products. Isn't that amazing?
We couldn't be happier for Keith. He and I served together
in the trenches at Magnet Interactive Studios, and I watched
as his brilliant mind was nearly crushed by a epic nightmare
of computer game development entitled "Bluestar". After
that, he moved out to Colorado where he again toiled away for
years in an attempt to get a computer game published. Finally,
he wised up and quit that whole scene, diving headlong into freelance
writing for the adventure game industry, where he was already
starting to make a name for himself, even before winning this
amazing prize. Now of course, he's an instant star in our business,
but as it always is with those who attain seemingly-instant success,
it's actually the pay-off to many years of hard-work.
Congratulations, Keith! Your ship is waiting for you at the
As if the news about the loss of the Columbia
weren't bad enough, we also learned this week that Ed Rosenthal
was found guilty of growing medical marijuana in California,
where the voters declared it legal long ago, and where he was
doing so with the authorization of the city government. Astonishingly,
he was not permitted to give the whole truth in his defense...
the jurors were deliberately shielded from the knowledge that
Ed's huge grow operation was explicitly set up to benefit seriously-ill
patients, and that he was acting as a deputized officer of the
City of Oakland. Now that it's all over, the jurors are learning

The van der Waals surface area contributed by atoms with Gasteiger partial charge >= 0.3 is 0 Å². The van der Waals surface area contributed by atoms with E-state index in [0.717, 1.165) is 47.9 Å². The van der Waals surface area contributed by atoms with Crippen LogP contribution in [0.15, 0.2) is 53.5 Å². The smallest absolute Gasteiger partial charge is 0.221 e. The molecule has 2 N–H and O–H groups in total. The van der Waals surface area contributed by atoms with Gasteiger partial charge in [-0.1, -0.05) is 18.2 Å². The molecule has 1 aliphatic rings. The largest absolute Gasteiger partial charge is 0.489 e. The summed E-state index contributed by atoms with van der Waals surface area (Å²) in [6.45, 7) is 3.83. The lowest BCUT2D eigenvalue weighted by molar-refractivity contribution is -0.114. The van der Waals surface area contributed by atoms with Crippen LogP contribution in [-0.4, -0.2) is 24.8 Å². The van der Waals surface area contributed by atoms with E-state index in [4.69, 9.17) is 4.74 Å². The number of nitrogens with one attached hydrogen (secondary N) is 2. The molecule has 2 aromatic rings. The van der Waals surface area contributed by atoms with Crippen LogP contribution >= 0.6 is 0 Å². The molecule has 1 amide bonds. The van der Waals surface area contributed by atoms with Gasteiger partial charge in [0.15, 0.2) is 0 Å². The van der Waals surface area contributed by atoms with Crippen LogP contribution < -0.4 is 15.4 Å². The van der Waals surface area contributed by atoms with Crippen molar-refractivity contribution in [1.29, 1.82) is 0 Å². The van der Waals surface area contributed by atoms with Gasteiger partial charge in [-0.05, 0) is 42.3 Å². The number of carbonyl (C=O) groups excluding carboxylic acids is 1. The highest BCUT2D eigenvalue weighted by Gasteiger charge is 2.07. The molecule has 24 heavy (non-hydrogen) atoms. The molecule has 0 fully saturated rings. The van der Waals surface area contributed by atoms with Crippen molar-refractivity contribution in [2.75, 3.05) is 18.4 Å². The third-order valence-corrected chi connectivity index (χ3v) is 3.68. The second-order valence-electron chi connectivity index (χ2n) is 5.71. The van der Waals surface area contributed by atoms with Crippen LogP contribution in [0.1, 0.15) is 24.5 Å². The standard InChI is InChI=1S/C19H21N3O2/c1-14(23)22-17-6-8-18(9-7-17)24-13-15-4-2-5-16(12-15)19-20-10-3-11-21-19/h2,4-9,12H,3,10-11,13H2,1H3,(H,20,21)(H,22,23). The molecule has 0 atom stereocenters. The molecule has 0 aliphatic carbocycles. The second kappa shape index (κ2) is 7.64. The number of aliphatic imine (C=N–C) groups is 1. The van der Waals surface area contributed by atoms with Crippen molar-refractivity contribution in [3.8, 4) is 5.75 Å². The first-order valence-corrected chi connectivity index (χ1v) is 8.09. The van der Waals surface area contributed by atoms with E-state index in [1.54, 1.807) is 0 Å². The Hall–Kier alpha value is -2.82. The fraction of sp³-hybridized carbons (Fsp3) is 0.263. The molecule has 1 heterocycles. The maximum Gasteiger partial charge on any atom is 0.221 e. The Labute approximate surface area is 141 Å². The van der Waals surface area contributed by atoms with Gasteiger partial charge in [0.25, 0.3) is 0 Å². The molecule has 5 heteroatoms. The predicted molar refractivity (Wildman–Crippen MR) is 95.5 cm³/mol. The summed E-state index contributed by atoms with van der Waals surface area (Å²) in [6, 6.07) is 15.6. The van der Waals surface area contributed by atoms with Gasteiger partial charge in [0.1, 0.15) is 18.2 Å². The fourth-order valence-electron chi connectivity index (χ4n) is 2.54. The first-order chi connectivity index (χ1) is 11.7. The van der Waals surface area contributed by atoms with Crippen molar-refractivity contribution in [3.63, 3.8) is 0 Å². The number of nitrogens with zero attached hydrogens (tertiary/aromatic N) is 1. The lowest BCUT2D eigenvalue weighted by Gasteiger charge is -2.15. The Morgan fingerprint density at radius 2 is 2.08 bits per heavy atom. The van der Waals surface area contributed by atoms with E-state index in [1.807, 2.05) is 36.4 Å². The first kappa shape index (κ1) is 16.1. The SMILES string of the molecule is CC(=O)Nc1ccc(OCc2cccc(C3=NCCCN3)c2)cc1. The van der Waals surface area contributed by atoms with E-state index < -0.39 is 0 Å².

how much they'd been mis-informed, and they're outraged... half
of them have denounced
their verdicts and declared that they would have acquitted
Ed had they been told the complete story.
This too should be a wake-up call and a turning point in an
expensive federal program with a long history of unwillingness
to admit of its own faults. Ed Rosenthal is known to millions
of stoners as an expert on cultivation, having written numerous
magazine articles (his column is called "Ask Ed") not
to mention at least a dozen books. He is a classic example of
the fact that smoking pot for years does NOT interfere with your
ability to think and produce, and I know this firsthand: I've
met Ed personally, at a NORML
conference, and I was impressed by the clarity of his thinking.
I remember well how he asked Kristin and myself a long series
of insightful questions about our work in the game business.
His conviction is a jackboot in the face of all Californians
who voted to legalize medical marijuana, and it's yet another
life being ruined by our stupid
and cruel anti-marijuana laws.
What kind of a country is this, where a peaceful and intelligent
horticulture expert can face 5-40 years in jail for growing plants
to help sick and dying people in a state where voters legalized
his actions and those who convicted him have since denounced
their verdicts? Maybe California
should secede from the Union, if that's what it takes for
them to have their laws honored.
Once again, I'm incredibly angry... aren't you?
(If you are, you might consider donating to Ed's legal defense fund...)